Ancient Indian medicine

Ancient Indian medicine

The Atharvaveda, a sacred text of Hinduism  dating from the Early Iron age, is one of the first Indian text dealing with medicine. The Atharvaveda also contain prescriptions of herbs for various ailments. The knowledge to use of herbs to treat ailments later formed bases for the large part of Ayurveda.

Ayurveda, means  the complete knowledge for long life is another medical system of India. Its two most famous texts belong to the schools of Charaka and Sushruta. The earliest foundations of Ayurveda were built on a synthesis of traditional herbal practices and  theoretical conceptualizations.  There after new  therapies dating from about 600 BCE onwards, and coming out of the communities of thinkers who included the Buddha and others.

According to the compendium of Charaka and  the Charakasamhita , health and disease are not predetermined and life may be prolonged by human effort. The compendium of Susruta, the Susrutasamhita, defines the purpose of medicine to cure the diseases of the sick, protect the healthy, and to prolong life. Both these ancient compendia include details of the examination, diagnosis, treatment, and prognosis of numerous ailments. The Susrutasamhita is notable for describing procedures on various forms of  surgery, including  rhinoplasty, the repair of torn ear lobes, perineal lithotomy, cataract surgery, and several other excisions and other surgical procedures. Most remarkable is Sushruta’s penchant for scientific classification: His medical treatise consists of 184 chapters, 1,120 conditions are listed, including injuries and illnesses relating to aging and mental illness. The Sushruta Samhita describe 125 surgical instrument, 300 surgical procedures and classifies human surgery in 8 categories.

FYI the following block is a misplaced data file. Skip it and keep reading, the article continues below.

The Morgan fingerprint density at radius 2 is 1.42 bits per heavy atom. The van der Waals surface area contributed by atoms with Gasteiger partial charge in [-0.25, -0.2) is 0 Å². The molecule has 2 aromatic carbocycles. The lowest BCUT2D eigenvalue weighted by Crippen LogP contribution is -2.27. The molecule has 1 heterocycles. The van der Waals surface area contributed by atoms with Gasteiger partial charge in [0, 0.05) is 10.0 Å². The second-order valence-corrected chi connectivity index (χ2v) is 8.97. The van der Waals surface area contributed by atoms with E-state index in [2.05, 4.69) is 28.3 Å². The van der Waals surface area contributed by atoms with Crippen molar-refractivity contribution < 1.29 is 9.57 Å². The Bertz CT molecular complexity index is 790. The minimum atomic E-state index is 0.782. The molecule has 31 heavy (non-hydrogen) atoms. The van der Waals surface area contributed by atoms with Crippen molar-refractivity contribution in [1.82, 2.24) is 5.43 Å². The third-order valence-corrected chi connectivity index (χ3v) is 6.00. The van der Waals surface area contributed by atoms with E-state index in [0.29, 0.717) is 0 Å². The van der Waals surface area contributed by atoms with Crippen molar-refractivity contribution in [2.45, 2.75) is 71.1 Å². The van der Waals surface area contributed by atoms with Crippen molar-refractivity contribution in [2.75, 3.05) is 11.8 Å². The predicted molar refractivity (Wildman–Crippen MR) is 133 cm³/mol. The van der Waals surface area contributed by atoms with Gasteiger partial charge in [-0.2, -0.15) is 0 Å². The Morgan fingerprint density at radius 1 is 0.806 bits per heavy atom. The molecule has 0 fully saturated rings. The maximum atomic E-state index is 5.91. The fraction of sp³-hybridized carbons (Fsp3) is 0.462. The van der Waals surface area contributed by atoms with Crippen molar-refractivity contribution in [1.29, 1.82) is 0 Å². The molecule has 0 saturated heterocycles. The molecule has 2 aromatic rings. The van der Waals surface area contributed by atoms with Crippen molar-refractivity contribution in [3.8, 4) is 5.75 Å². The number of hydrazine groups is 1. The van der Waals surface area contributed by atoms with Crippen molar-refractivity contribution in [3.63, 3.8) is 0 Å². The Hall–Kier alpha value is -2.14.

The Ayurvedic classics mention eight branches of medicine: kayacikitsa (Internal medicine), salyacikitsa  (surgery including anatomy), salakyacikitsa  (eye, ear, nose, and throat diseases), kaumarabhrtya  (pediatrics), bhutavidya  (spirit medicine), and agada tantra (toxicology), rasayana (science of rejuvenation), and vajikarana (Aphrodisiac). Apart from learning these, the student of Āyurveda was expected to know ten arts that were indispensable in the preparation and application of his medicines: distillation, operative skills, cooking, horticulture, metallurgy, sugar manufacture, pharmacy, analysis and separation of minerals, compounding of metals, and preparation of alkalies. The teaching of various subjects was done during the instruction of relevant clinical subjects. The normal length of the student’s training appears to have been seven years. But the physician was to continue to learn.

As an alternative form of medicine in India, Unani medicine got deep roots and royal patronage during medieval times. It progressed during Indian sultanate and Mughal periods. Unani medicine is  similar to  Ayurveda. Both are based on theory of the presence of the elements (in Unani, they are considered to be fire, water, earth and air) in the human body. According to followers of Unani medicine, these elements are present in different fluids and their balance leads to health and their imbalance leads to illness.

By the 18th century A.D., Sanskrit medical wisdom still dominated. Muslim rulers built large hospitals in 1595 in Hyderabad, and in Delhi in 1719.



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